Economic data from the United States continues to be some of the worst on record, which is creating some renewed demand for the dollar as a haven.
Some relative oil price stability helped minimise losses in the Australian dollar on Thursday but it was unable to capitalise on improved overall risk sentiment thanks to strength in the US dollar.
AUD/USD was lower by 17 pips (-0.26%) to 0.6050 with as of 6pm GMT.
The currency pair was mostly trading sideways with an early drop followed by a near two-thirds retracement and then another pullback. Yesterday the exchange rate fell -1.91% in a big daily move, leaving it down -0.8% for the week.
Australian dollar rises before China GDP
The Aussie was benefiting from rising stock markets and falling bond yields, all of which show a more comfortable investing environment.
The biggest data release of the release of the week will be tomorrow’s China Q1 GDP report. Expectations are for a -6.5% contraction year-over-year. Given that Beijing have had a target growth rate of 6% over the past few years, the number is a massive miss.
Still, a big miss has long been predicted and markets are using it as a guidepost to understand how Western economies will fair in Q2 after going through similar lockdowns to China. In fact, a 10% quarterly contraction would compare very favourably to some estimates for the United States. Goldman Sachs has predicted the US will contract by 34% in the second quarter.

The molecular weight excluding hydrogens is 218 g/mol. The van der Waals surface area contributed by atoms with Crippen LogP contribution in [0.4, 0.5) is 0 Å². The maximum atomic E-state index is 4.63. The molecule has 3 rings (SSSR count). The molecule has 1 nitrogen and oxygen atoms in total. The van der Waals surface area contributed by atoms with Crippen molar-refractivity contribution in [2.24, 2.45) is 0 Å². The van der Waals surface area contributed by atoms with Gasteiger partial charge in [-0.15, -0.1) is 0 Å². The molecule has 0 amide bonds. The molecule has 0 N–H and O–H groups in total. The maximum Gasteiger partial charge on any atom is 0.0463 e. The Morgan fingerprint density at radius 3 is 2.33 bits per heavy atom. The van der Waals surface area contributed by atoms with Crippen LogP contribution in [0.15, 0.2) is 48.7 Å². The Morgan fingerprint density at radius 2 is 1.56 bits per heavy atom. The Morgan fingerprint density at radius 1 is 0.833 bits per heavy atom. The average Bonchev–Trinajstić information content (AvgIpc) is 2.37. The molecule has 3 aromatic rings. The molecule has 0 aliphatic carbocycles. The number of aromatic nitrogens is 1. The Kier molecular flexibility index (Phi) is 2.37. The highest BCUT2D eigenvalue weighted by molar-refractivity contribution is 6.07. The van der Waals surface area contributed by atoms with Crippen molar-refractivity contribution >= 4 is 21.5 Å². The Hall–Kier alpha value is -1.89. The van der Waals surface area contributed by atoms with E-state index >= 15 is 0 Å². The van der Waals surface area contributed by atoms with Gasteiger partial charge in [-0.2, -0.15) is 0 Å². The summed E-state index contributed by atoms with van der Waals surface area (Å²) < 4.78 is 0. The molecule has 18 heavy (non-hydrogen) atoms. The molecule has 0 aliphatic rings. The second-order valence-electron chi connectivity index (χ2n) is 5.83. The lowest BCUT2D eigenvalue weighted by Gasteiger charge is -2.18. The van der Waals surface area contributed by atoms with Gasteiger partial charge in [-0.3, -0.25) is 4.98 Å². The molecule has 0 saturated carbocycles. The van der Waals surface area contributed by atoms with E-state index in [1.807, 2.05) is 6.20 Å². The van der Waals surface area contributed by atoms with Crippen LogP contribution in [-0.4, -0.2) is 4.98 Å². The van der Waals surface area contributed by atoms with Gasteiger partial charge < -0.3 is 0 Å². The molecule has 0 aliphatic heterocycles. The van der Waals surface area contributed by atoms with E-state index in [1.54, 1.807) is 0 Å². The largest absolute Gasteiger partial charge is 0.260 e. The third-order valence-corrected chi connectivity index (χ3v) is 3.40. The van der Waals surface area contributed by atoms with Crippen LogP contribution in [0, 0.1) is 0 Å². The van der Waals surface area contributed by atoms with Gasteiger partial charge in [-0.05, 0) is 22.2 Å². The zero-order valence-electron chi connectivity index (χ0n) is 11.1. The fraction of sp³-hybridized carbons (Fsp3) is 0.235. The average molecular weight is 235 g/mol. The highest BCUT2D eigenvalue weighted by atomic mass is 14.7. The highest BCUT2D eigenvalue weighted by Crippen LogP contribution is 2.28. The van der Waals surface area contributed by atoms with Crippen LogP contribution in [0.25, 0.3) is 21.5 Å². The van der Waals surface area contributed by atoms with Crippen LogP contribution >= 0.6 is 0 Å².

US dollar rise amid poor US data
The US dollar has been undergoing a small rebound over the last two days, particularly against ‘commodity currencies’ like the Aussie because of the slump in oil prices.
US jobless claims data showed 5.2M extra Americans had been laid off in the last week but it was slightly better than expected. If one were making the assumption that the virus is close to the peak number of infections and that lockdown policies will end within the next month, the weekly number of jobless claims has probably already peaked.